contracts and clients,” said Pearce. “It takes a lot of time to train these teams and then give them time and training in their environment to make them an expert at detection of explosives there. You are talking about a year’s worth of time to make this canine team extremely highly proficient at detection of explosives that are either body worn or carried. A lot of agencies aren’t doing anything on how to tactically handle a suicide bomber. I feel that is a huge mistake.” “Let’s further develop this [vapor wake] technology and be ready to employ it when it’s requested. UnforPhoto courtesy of Erin Donohue.

tunately, it will take an event to change our culture before standard

“Standard course students are away

are meeting the high standards the

from home for 10 weeks and those

CDRI has established. Not every

headed to vapor wake are away for

handler or canine makes it through

[at least] 12 weeks. We will guide

the standard program and on to

the client in selecting a person to

the vapor wake training. However,

attend if asked, but it is primarily the

because of the training the canines

client’s [agency’s] responsibility to

have received since early on in their

answer is primarily driven by

ensure they provide us with a quality

life, most generally complete both

contracts. “If we get more of a

person that we can shape into a

courses, becoming dually certified.

demand, then we will expand the

quality handler,” added Pearce.

If a canine cannot complete the

program to meet the demand or

vapor wake portion, “they are used

contract requirements.” Pearce

proficiency checks and performance

to fulfill standard explosive detec-

goes on to explain the low ratio of

evaluations to ensure the students

tion canine team needs with various

students with canines to instructors

The course includes written tests,

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operating procedures are developed to tactically handle this type of event. By this time, it is too late to start developing detection methods.” When it comes to how many teams they produce a year, the

is usually four to one. When the team graduates the program, the canines must begin training in their environment. Amtrak’s Inspector Parker describes bringing the team into the “natural habitat” they will be in day to day and people are a part of that. So, on a daily basis, they use people and equipment as decoys that mimic the actions of a real suicide bomber or terrorist action. About two and a half months post-graduation from the CDRI, the average Amtrak Vapor Wake Detection team is in full deployment mode at various locations across the country and maintaining a high level of training on a daily basis. In the private and public sector, the machine has replaced the dog in efforts of explosives detection. But there are facts to be considered when comparing the two technologies. When considering a canine versus a machine, keep in mind that a dog can get into places that a machine cannot, as well as never having a need for electricity. According to John Pearce, “There really isn’t anything better in the detection of explosives and providing a deterrent than a canine. The Photo courtesy of David Smith of Amtrak.

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canine can sample the air four times per second without being recalibrated, where a machine must recalibrate after every sample taken. The canine is also highly mobile.” “Additionally, if [a terrorist wants] to defeat a machine, it is much easier. Once [they] figure it out, [they] can defeat each and every model of that machine in the same manner. Although canines have to meet a standard, not every canine is alike. Therefore, what one canine might find difficult, another canine might find easy.” Also, “it is very easy to train the canine on a new scent. It will take the canine less than a day to start learning the new scent,” adds Pearce. T&M Protection Resources of New York City and their canine partners, Camp Frontline LTD, have introduced the Vapor Wake Detection Canine to private sector clients. They are the first and only private company to have attended and completed the rigorous Auburn University CDRI program. Their first team, Raven and handler Brian Murphy, even garnered top honors at the August, 2010 graduation. They have since added a few more teams    t K- 9 C O P M A G A Z I N E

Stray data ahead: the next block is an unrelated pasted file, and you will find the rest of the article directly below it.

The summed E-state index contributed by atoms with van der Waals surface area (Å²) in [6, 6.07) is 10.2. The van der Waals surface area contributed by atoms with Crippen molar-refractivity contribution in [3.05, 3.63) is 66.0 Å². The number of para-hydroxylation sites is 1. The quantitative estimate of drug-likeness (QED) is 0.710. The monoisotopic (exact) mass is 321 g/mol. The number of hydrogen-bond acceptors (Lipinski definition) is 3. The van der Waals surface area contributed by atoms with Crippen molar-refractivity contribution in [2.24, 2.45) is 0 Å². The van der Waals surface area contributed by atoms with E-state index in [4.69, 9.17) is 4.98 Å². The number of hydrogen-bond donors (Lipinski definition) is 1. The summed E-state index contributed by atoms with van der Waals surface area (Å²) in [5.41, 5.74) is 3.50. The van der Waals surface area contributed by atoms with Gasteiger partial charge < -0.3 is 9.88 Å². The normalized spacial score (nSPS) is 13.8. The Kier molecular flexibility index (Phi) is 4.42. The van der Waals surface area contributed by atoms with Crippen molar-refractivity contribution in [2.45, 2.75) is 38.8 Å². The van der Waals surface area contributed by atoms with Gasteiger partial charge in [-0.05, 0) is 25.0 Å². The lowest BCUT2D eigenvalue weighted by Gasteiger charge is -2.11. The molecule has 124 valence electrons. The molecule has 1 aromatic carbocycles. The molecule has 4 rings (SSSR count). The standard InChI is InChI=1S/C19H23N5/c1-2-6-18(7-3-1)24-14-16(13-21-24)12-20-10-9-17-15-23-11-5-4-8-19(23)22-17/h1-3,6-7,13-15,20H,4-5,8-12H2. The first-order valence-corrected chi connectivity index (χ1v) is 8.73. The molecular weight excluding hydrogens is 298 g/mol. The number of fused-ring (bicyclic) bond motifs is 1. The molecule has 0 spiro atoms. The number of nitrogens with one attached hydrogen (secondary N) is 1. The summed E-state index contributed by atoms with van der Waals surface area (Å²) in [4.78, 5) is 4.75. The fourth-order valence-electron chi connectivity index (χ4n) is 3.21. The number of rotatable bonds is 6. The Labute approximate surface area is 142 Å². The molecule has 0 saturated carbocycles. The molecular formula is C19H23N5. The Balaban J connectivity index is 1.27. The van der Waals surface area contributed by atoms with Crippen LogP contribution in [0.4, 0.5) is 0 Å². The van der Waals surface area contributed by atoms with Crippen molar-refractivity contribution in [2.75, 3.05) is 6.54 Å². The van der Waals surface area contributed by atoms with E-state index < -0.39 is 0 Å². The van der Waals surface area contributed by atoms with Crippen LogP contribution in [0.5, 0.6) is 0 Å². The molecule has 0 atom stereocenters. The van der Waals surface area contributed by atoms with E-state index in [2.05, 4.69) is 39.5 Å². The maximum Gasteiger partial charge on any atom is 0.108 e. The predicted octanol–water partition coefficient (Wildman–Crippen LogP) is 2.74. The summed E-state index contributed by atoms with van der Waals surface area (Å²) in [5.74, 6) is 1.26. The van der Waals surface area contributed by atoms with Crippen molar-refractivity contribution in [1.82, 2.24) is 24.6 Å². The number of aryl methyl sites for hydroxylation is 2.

Photo courtesy of David Smith of Amtrak.

to their force that include traditional explosive detection canines as well.

and God-willing the safe fight.” For more on Vapor Wake Detec-

vapor-wake-detection. To see an online demonstration of T&M Protection

Under the guidance of Michael and

tion and Auburn University’s CDRI,

Resources go to

Paul Stapleton, pioneers in the field

check out

watch?v=kt9sUgAy8Ek. N

of private sector bomb dogs, T&M and Camp Frontline feel that the Vapor Wake Detection Canine is a perfect fit in a variety of applications. “These dogs are unobtrusive and

Erin Donohue is a writer and designer from Long Island, New York. A dog lover and proud owner of a King Charles Cavalier Spaniel and a mixed Cocker Spaniel-Cavalier, she is amazed by the capabilities of all dogs. Having the opportunity to see the vapor wake detection teams in action, she thought an article would be a perfect fit for this magazine. While conducting interviews for the piece, she found her subjects to be incredibly knowledgeable and passionate about their canines and their endless potential.

a great addition to event security. What high profile stadium or location wouldn’t want to add this technology to their protocol?” asks Paul Stapleton, Canine Director. “There are sporting events, entertainment programs, sensitive landmarks and more that command large crowds. With Vapor Wake Detection Canines, guests don’t realize they have been screened.” When asked, Michael Stapleton referred to the work being done by the Vapor Wake Detection teams, John Pearce and the CDRI as ‘patriotic.’ “There are many lives relying on a vapor wake team armed with a wonderful training and patriotic vision. Each team has an extraordinary talent and capability. They have performed extremely difficult work in training and have put in the time and effort into fighting the good Photo courtesy of Erin Donohue.

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Vapor Wake Canines  

Article I wrote published in K9 Cop Magazine February-March 2011 on Vapor Wake Detection Canines. Interviewed John Pearce of Auburn Universi...